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NMSU Teaching Academy Gala celebrates members, donors

Release Date: 06 May 2021
NMSU Teaching Academy Gala celebrates members, donors

The New Mexico State University Teaching Academy celebrated its dedicated members and generous supporters during the annual 18th annual Teaching Academy Gala May 5.

The virtual gala brought together about 80 faculty and staff members, graduate students and donors who are part of the Teaching Academy, a member-driven, donor-supported training center at NMSU that provides professional development in teaching, scholarly writing, diversity, leadership, mentoring, and promotion and tenure.

The gala featured an awards ceremony that honored a group of the Teaching Academy’s most distinguished members. NMSU Chancellor Dan Arvizu, President John Floros and Provost Carol Parker delivered remarks during the event and praised the Teaching Academy for reaching a membership milestone over the past year.

“This year, we have 478 members who participated in 10 or more hours of professional development training. This is 100 more members than our previous record,” said Tara Gray, director of the Teaching Academy.

In total, 1,134 faculty, staff and graduate students participated in 13,403 hours of learning events sponsored by the Teaching Academy and NMSU Digital Learning over the past year, Gray said. 

“We had a busy year because faculty were switching to teaching online,” she said. “Heroically, when COVID-19 struck, many faculty members switched from teaching face-to-face to teaching online within two weeks. Even more remarkably, they sought additional professional development during this difficult time.

The awards presentation included 90 recipients recognized as distinguished members who participated in more than 40 hours of training and development. Topping the list were four recipients who participated in the most hours, including:

Suparna Chatterjee, a Ph.D. candidate in Curriculum and Instruction, teaches an undergraduate and a graduate course online. Her teaching interests include science, online education and culturally responsive pedagogies for diverse classrooms, and she develops curricula for after-school programs and conducts professional development for K-12 teachers.

Cynthia Wise, a Ph.D. candidate in the Educational Leadership and Administration program, helps teach courses in the Borderlands and Ethnic Studies program. Wise serves on the statewide New Mexico Ethnic Studies Council, the Southern New Mexico Equity Forum and Transform Education New Mexico. Her primary research interest is in diversity, equity and inclusion.

Ahmed Elaksher, associate professor in the Department of Engineering Technology and Surveying Engineering, is the program coordinator for the geomatics program at NMSU. Elaksher has more than 20 years of experience in both academia and industry. In 2018, he led the transition of geomatics into a distance education program.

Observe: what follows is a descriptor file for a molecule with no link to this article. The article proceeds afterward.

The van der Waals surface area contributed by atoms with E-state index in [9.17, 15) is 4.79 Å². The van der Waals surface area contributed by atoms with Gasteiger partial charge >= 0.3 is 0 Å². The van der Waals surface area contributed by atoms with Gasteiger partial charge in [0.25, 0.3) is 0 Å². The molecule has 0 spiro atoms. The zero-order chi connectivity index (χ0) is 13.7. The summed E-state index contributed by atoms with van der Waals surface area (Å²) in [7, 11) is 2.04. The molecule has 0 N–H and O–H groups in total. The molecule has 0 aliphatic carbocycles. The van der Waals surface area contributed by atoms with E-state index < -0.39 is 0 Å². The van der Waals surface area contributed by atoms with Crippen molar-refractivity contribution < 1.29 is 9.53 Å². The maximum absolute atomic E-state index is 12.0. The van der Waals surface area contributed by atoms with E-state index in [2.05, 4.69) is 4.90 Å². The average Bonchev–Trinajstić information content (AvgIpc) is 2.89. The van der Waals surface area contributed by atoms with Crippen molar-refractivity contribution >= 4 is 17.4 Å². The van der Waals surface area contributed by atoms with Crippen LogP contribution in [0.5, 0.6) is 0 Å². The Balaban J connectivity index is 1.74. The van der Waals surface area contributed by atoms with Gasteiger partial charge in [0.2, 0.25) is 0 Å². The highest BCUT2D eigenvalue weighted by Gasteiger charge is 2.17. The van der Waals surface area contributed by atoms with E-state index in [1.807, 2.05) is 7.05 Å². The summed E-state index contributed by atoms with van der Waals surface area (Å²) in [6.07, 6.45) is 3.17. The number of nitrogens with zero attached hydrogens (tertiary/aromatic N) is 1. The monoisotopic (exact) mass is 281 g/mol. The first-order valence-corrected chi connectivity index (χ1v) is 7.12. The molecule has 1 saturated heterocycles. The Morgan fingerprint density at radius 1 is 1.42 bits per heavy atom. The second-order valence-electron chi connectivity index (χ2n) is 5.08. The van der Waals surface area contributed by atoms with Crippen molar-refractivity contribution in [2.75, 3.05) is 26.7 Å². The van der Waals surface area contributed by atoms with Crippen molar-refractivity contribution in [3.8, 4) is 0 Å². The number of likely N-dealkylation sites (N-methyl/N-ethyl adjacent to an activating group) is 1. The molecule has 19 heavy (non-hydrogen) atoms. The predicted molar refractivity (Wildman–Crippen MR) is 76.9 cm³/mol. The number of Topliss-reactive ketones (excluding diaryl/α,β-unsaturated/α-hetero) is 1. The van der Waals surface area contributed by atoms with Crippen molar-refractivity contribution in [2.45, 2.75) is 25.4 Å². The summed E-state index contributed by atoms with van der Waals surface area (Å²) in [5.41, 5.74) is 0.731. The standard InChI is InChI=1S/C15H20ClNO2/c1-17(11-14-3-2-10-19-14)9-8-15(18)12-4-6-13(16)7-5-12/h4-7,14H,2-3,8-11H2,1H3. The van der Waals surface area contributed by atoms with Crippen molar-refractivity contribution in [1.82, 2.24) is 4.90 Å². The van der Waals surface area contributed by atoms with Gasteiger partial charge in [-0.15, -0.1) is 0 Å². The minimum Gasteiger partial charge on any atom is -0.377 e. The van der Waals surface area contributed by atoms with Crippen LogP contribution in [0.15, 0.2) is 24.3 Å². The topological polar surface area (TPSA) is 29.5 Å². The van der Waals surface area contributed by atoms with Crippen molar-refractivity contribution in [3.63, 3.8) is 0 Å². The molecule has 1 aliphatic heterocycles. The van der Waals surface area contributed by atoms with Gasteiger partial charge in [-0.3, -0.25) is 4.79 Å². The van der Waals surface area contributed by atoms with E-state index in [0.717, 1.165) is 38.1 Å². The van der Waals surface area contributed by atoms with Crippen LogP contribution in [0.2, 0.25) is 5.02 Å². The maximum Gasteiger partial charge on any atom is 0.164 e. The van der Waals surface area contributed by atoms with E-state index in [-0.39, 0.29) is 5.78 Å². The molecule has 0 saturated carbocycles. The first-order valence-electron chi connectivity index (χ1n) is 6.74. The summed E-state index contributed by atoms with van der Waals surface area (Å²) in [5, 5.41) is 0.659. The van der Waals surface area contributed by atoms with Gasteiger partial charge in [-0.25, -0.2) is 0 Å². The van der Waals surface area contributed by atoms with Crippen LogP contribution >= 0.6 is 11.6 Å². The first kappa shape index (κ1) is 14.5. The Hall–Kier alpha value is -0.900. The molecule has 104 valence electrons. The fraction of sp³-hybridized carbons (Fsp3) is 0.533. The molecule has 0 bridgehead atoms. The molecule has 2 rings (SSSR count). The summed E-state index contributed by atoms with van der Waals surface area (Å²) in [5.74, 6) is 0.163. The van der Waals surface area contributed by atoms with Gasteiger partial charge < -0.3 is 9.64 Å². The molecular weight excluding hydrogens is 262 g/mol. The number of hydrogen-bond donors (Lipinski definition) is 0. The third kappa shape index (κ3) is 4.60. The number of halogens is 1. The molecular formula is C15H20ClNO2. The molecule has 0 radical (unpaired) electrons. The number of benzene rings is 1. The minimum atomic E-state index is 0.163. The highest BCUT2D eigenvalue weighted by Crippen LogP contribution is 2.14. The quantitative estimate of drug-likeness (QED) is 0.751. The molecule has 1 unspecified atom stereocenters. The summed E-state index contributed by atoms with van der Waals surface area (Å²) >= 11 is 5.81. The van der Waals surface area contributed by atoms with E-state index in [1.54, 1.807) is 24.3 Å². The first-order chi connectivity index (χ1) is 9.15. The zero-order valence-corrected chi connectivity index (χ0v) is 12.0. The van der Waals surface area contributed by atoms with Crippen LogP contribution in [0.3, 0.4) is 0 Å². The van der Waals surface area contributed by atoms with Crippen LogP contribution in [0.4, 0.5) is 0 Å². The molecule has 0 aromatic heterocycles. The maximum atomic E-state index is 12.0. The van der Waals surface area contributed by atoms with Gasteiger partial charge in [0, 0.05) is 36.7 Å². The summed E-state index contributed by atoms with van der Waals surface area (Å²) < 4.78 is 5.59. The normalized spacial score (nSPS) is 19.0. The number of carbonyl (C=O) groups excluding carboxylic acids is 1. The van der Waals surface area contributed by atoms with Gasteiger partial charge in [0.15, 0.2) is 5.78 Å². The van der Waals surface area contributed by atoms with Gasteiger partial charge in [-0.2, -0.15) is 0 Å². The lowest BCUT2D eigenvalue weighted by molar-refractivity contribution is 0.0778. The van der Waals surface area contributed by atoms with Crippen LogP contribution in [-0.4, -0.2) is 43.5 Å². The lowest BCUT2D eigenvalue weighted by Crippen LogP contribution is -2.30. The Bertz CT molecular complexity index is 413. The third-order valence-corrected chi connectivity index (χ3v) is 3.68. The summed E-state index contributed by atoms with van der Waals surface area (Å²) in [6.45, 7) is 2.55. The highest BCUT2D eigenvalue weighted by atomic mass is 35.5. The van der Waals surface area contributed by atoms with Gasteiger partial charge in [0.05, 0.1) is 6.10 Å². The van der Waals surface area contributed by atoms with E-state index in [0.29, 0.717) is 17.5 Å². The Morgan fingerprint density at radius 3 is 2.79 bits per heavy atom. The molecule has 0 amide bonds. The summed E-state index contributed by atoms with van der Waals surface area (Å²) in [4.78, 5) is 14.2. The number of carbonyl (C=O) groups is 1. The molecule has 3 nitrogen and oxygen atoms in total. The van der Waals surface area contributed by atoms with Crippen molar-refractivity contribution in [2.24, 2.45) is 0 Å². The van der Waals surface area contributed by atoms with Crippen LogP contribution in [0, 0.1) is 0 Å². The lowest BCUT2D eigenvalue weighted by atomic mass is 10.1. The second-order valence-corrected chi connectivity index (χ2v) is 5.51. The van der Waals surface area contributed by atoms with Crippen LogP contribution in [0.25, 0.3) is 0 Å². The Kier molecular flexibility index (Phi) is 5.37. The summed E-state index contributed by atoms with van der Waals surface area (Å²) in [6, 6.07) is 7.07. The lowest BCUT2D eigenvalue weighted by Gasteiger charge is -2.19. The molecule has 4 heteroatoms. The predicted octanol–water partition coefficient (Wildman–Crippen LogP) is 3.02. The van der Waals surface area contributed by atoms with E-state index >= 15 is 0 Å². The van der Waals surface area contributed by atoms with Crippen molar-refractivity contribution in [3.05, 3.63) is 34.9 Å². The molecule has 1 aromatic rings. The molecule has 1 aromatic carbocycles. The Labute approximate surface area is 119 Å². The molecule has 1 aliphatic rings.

Marija Dimitrijevic, college associate professor in the Department of Criminal Justice, has been a distinguished member of the Teaching Academy for several years. Dimitrijevic, a quality matters-certified peer reviewer for online courses, is responsible for evaluating the quality of online and blended higher education courses. She also served on the College of Arts and Sciences online task force and helped faculty transition their face-to-face courses online. 

The final awards recognized three faculty members for outstanding achievements in mentorship, distance education and teaching innovation. These recipients included:

April Ulery, professor in the Plant and Environmental Sciences, received the Outstanding Mentor Award. Ulery teaches and conducts research on environmental soil chemistry and develops teaching animations that illustrate soil science concepts. She also is the president of the 6,000-member Soil Science Society of America. She has been active in the Teaching Academy since it transitioned from the Center for Educational Development in 2003.

Rick Marlatt, interim division director for teacher education and co-director of the School of Teacher Preparation, Administration and Leadership, received the Leading the Way Award for his leadership in distance education. Marlatt’s work bridges teacher education, creative writing, digital literacies, literature study and sociocultural theory.

Ivette Guzmán, assistant professor in the Department of Plant and Environmental Sciences, received the Truly Innovative Teaching Award. Guzmán teaches plant science courses and researches medicinal New Mexican crops. She received the award for her innovative use of NMSU’s Technology-Enhanced Active Learning classroom and her “flipped-class” approach, which helps students become more motivated and engaged in learning. 

Before the awards presentation, Gray and many of the speakers paid tribute to the late Herb Zuhl and his late wife, Joan, who were generous supporters of the Teaching Academy and NMSU. The Zuhls left a bequest to the academy, Gray said. Parker also received a trophy and recognition for becoming a Teaching Academy benefactor, the highest donor level.

The day before the virtual gala, the Teaching Academy hosted an outdoor, COVID-safe event on campus during which members received membership certificates and chocolate truffles, and were treated to a live performance from the Footprints, a brass quartet led by NMSU’s world-class trumpeter, Pancho Romero.

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